Plecoptera (stoneflies): Larval forms are elongate, cylindrical to flattened and range from 3-35 mm. Some species have fingerlike, branched or filamentous gills on thorax or base of legs (Perlidae). Abdomen ends in two tails. Adults have wings that are folded flat over the body and the abdomen ends in two tails.
Hemiptera (water bugs): Both adults and larval forms are oval, elongate and somewhat dorsoventrally flattened. The mouthparts are modified into a piercing tube or cone. Legs are usually well-developed, various wings or wing pads, and no gills, filaments or tails are present. The most visible member of this group, water striders (Gerridae), can be found in still-water habitats and lives on the water surface.
Odonata (dragonflies and damselflies): Larval forms possess a unique raptorial beak that can be viewed from below. Wing pads are present. Larvae either have no tails (dragonfly) or three plate-like projections (damselfly). Adults are easy to spot with their large, outspread wings and long colorful bodies.
Trichoptera (caddisflies): Larvae are elongate, caterpillar-like, and measure 2-40 mm. They have small eyes and antennae, and no wing pads. The most common family in the western portion of the reserve (Sericostomatidae) builds cases from sand grains. Adults are moth-like and hold hair-covered wings roof-like over the body while at rest. The head bears long slender antennae. In the eastern portion of the reserve, Davis Creek caddisflies are dominated by the Hydropsychid family, which do not build a case but instead create a net each day, which they use to collect drifting animal and plant food. The larvae of this group resemble "C" shaped, plump green or brown grubs, with dark head cases and short, sprig-like tails.
Diptera (true flies): Larvae are usually elongate and maggot-like, measuring 1-100 mm. Larvae may have welt-like prolegs, but never have three pairs of segmented legs, and wing pads are absent. The adults are distinguished by having a single pair of wings. Blackfly larvae can be seen in running waters clinging to rocks in masses, and you are likely to see and be bitten by adult mosquitoes.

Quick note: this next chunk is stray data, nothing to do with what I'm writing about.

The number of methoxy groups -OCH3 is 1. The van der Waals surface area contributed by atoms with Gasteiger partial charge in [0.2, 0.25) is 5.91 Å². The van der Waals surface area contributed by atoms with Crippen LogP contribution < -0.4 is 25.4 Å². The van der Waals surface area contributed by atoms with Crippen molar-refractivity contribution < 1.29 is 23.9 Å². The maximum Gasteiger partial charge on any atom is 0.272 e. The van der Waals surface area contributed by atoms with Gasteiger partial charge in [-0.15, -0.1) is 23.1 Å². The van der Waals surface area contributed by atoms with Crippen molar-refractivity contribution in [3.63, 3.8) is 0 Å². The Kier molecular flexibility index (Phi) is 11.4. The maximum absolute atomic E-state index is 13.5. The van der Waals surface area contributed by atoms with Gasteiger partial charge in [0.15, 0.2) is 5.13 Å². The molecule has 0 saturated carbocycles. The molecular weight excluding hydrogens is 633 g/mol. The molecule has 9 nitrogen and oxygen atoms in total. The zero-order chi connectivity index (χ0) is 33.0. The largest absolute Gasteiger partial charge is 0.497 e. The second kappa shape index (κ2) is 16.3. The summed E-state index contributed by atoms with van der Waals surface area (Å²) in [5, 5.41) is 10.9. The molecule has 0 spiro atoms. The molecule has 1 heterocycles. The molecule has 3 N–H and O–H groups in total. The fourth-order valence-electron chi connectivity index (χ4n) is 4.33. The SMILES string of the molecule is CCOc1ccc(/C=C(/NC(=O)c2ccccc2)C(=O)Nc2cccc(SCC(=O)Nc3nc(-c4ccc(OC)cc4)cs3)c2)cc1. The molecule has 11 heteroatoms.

Coleoptera (predaceous water beetles): Larvae are variable and look similar to larval flies, but usually possess segmented legs. Adults are distinctive, with forewings modified into hardened covers. They are sometimes confused with true bugs (Hemiptera), but can be distinguished by the straight midline created by the meeting of the forewings, in contrast to the overlapping wings of Hemiptera.
Megaloptera (alderflies, dobsonflies): Larvae include the hellgrammites, largest and most voracious of the local aquatic insect predators. They are characterized by a series of single strand gill filaments along both sides of the lower body, together with fierce, horizontally set jaws which can produce a pinful bite. They may be over 7 cm long. Sialid alderflies are smaller (1-2 cm), notable by the single long tail. These families are prevalent in the Davis Creek drainage.
Zooplankton are an important part of the food web in the Davis Creek Reservoir, providing a link between the microscopic algae and the fish. There are two dominant orders of free-living zooplankton, Cladocera and Copepoda. The major Cladoceran species in Davis Creek Reservoir are Daphnia pulex and Bosmina spp. These filter-feeding organisms remove algae and particulates in the reservoir, thus providing water clarity and nutrient cycling. Daphnia can also be an important food for fish. There are two major taxa of Copepods in the reservoir, predatory Cyclopoida and omnivorous Diaptomus. To view the tiny but amazingly abundant Diaptomus, go to the water pumping station at the reservoir at night in winter and shine a light in the water; they are visible as bright red particles.